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LINUX-L  2007

LINUX-L 2007

Subject:

Re: /dev/shm

From:

Doug Goldstein <[log in to unmask]>

Reply-To:

Platform Independent Linux List! <[log in to unmask]>

Date:

Fri, 9 Mar 2007 20:27:13 -0500

Content-Type:

text/plain

Parts/Attachments:

Parts/Attachments

text/plain (80 lines)

Arthur Sherman wrote:
>> Applications that are /dev/shm-aware usually take care of it
>> automagically,
>> there's nothing to configure. However, you can get better
>> performance out
>> of some applications by also mounting /tmp as a tmpfs filesystem.
>>
>
> However, MailScanner, which appears to be shm-aware, wasn't so as a default.
> I had to mount it to shm:
>
> [root@ns1 ~]# df -h
> Filesystem Size Used Avail Use% Mounted on
> /dev/md1 6.0G 1.1G 4.6G 20% /
> /dev/md6 99M 12M 83M 12% /boot
> none 1.5G 0 1.5G 0% /dev/shm
> /dev/md4 135G 2.5G 126G 2% /home
> /dev/md2 1012M 40M 921M 5% /tmp
> /dev/md3 4.0G 302M 3.5G 8% /var
> none 1.5G 32K 1.5G 1% /var/spool/MailScanner/incoming
> [root@ns1 ~]# cat /etc/fstab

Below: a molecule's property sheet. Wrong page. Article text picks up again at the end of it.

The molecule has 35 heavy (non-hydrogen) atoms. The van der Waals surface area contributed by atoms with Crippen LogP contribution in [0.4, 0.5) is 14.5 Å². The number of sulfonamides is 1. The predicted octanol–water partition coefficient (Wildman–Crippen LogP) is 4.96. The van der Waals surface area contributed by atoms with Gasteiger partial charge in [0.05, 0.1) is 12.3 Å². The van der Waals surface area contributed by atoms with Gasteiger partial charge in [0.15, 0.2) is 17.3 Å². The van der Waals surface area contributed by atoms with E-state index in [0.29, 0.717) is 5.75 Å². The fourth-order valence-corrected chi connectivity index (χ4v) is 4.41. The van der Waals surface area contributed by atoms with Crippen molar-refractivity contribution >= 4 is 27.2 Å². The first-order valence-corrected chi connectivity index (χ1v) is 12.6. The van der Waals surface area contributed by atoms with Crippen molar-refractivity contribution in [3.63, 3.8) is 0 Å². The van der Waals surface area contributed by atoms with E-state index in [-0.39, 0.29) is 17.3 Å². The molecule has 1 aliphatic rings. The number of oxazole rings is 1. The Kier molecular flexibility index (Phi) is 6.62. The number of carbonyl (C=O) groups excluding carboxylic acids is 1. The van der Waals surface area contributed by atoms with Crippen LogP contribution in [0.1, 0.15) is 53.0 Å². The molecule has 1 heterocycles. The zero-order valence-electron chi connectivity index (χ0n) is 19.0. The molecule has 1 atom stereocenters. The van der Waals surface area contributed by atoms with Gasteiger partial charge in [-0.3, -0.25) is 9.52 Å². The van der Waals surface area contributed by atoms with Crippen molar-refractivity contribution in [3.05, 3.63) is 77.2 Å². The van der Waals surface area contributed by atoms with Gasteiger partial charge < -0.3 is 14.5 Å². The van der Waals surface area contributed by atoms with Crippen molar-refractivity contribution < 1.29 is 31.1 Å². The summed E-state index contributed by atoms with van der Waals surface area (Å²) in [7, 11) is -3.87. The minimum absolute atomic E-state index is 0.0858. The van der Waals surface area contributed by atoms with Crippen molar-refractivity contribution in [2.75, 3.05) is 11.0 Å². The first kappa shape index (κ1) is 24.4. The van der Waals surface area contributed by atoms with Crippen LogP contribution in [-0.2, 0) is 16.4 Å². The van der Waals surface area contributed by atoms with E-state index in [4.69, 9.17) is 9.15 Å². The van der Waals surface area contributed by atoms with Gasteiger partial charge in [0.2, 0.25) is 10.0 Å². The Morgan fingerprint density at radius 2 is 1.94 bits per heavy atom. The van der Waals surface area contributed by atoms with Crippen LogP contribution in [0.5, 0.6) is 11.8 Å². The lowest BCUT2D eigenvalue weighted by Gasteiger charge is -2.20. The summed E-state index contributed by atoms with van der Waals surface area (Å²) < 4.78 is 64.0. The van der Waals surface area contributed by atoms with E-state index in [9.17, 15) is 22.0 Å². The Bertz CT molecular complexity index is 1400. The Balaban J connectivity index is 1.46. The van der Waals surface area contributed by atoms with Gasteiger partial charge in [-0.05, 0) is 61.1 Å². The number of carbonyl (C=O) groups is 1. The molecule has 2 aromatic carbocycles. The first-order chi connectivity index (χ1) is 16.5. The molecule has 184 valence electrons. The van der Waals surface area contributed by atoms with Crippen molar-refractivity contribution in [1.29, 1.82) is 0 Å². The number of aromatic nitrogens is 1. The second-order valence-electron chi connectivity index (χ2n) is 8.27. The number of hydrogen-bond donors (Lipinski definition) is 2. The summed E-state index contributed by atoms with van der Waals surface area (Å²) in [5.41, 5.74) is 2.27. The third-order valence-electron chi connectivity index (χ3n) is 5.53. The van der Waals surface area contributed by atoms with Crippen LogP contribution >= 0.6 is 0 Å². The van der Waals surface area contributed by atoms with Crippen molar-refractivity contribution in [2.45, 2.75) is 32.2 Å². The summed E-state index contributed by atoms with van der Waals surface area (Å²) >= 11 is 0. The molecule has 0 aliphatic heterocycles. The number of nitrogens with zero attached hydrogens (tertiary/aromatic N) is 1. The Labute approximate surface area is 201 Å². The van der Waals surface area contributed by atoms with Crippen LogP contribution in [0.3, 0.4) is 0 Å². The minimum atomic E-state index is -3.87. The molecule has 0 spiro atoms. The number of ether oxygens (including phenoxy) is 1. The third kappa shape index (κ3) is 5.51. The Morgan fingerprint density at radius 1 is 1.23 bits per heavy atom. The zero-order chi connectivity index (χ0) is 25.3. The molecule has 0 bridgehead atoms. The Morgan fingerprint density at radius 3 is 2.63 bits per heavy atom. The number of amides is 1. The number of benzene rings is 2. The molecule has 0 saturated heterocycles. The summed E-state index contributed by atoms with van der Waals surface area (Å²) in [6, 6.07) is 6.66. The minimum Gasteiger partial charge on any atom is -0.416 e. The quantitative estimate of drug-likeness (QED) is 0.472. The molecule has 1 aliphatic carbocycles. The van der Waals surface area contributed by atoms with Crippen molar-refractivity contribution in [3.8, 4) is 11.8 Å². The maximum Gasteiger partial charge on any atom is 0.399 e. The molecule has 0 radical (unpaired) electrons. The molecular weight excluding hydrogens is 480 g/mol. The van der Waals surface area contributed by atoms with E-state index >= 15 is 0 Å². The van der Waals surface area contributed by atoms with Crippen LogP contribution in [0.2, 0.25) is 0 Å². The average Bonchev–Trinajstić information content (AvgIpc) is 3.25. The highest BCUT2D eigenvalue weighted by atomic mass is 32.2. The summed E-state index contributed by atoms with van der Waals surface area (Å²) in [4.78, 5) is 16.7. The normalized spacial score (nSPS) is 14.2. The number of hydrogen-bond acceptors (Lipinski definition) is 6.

> # This file is edited by fstab-sync - see 'man fstab-sync' for details
> /dev/md1 / ext3 defaults 1 1
> /dev/md6 /boot ext3 defaults 1 2
> none /dev/pts devpts gid=5,mode=620 0 0
> none /dev/shm tmpfs noexec,nosuid,rw
> 0 0
> /dev/md4 /home ext3
> defaults,usrquota,grpquota 1 2
> none /proc proc defaults 0 0
> none /sys sysfs defaults 0 0
> /dev/md2 /tmp ext3 defaults 1 2
> /dev/md3 /var ext3 defaults 1 2
> /dev/md5 swap swap defaults 0 0
> # this is from MailScanner.info MAQ:
> http://www.mailscanner.info/serve/cache/120.html
> none /var/spool/MailScanner/incoming tmpfs defaults 0 0
> /dev/hdb /media/cdrom auto
> pamconsole,exec,noauto,managed 0 0
>
> BTW, it appears I was hasty to say I have /tmp mounted as tmpfs.
> Now, I recall someone told me off, arguing it will break things, such as yum
> etc.
>
If yum is broken by /tmp being a tmpfs then it is truly a worse
application then I ever imaged it is...

In reality, no application should break since a tmpfs is just a fake
filesystem which never writes anything to disk.

Common configurations are similiar to:

none /dev/shm tmpfs
nodev,nosuid,noexec 0 0
none /tmp tmpfs
noatime,size=128M 0 0

Sometimes you will see /tmp implemented as:

none /tmp tmpfs
noatime,nosuid,nodev,size=128M 0 0

But it's all a security thing at that point.



> How serious is it?
> I'd really like to make as much apps work from tmpfs as possible, for
> obvious performance advantage
>
>
> Best,
>
> --
> Arthur Sherman
>
> +972-52-4878851
> http://www.cpt.co.il/
>
>

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